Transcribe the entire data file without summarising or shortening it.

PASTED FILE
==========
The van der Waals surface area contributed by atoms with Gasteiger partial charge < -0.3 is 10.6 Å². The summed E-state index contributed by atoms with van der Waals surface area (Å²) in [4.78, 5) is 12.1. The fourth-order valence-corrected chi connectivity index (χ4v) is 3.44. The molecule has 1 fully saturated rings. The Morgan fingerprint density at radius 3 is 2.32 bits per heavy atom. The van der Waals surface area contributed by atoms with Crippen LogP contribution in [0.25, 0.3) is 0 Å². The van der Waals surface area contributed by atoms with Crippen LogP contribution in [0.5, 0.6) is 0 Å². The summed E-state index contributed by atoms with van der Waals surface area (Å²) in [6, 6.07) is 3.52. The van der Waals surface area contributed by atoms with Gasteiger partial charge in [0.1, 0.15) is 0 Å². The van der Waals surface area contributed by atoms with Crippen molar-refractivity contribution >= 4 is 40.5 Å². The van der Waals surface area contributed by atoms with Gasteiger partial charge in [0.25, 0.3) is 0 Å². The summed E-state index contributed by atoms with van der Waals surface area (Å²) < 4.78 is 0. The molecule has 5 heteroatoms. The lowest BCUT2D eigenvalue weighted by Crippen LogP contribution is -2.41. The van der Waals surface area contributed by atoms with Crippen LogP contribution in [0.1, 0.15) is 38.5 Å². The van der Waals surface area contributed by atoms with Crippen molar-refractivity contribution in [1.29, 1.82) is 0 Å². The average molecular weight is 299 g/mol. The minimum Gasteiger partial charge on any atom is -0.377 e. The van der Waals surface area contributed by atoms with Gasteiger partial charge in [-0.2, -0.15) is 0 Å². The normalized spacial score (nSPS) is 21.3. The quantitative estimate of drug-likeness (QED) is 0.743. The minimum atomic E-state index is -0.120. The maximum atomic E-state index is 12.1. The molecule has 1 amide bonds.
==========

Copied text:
The van der Waals surface area contributed by atoms with Gasteiger partial charge < -0.3 is 10.6 Å². The summed E-state index contributed by atoms with van der Waals surface area (Å²) in [4.78, 5) is 12.1. The fourth-order valence-corrected chi connectivity index (χ4v) is 3.44. The molecule has 1 fully saturated rings. The Morgan fingerprint density at radius 3 is 2.32 bits per heavy atom. The van der Waals surface area contributed by atoms with Crippen LogP contribution in [0.25, 0.3) is 0 Å². The van der Waals surface area contributed by atoms with Crippen LogP contribution in [0.5, 0.6) is 0 Å². The summed E-state index contributed by atoms with van der Waals surface area (Å²) in [6, 6.07) is 3.52. The van der Waals surface area contributed by atoms with Gasteiger partial charge in [0.1, 0.15) is 0 Å². The van der Waals surface area contributed by atoms with Crippen molar-refractivity contribution >= 4 is 40.5 Å². The van der Waals surface area contributed by atoms with Gasteiger partial charge in [0.25, 0.3) is 0 Å². The summed E-state index contributed by atoms with van der Waals surface area (Å²) < 4.78 is 0. The molecule has 5 heteroatoms. The lowest BCUT2D eigenvalue weighted by Crippen LogP contribution is -2.41. The van der Waals surface area contributed by atoms with Crippen LogP contribution in [0.1, 0.15) is 38.5 Å². The van der Waals surface area contributed by atoms with Crippen molar-refractivity contribution in [1.29, 1.82) is 0 Å². The average molecular weight is 299 g/mol. The minimum Gasteiger partial charge on any atom is -0.377 e. The van der Waals surface area contributed by atoms with Gasteiger partial charge in [-0.2, -0.15) is 0 Å². The normalized spacial score (nSPS) is 21.3. The quantitative estimate of drug-likeness (QED) is 0.743. The minimum atomic E-state index is -0.120. The maximum atomic E-state index is 12.1. The molecule has 1 amide bonds.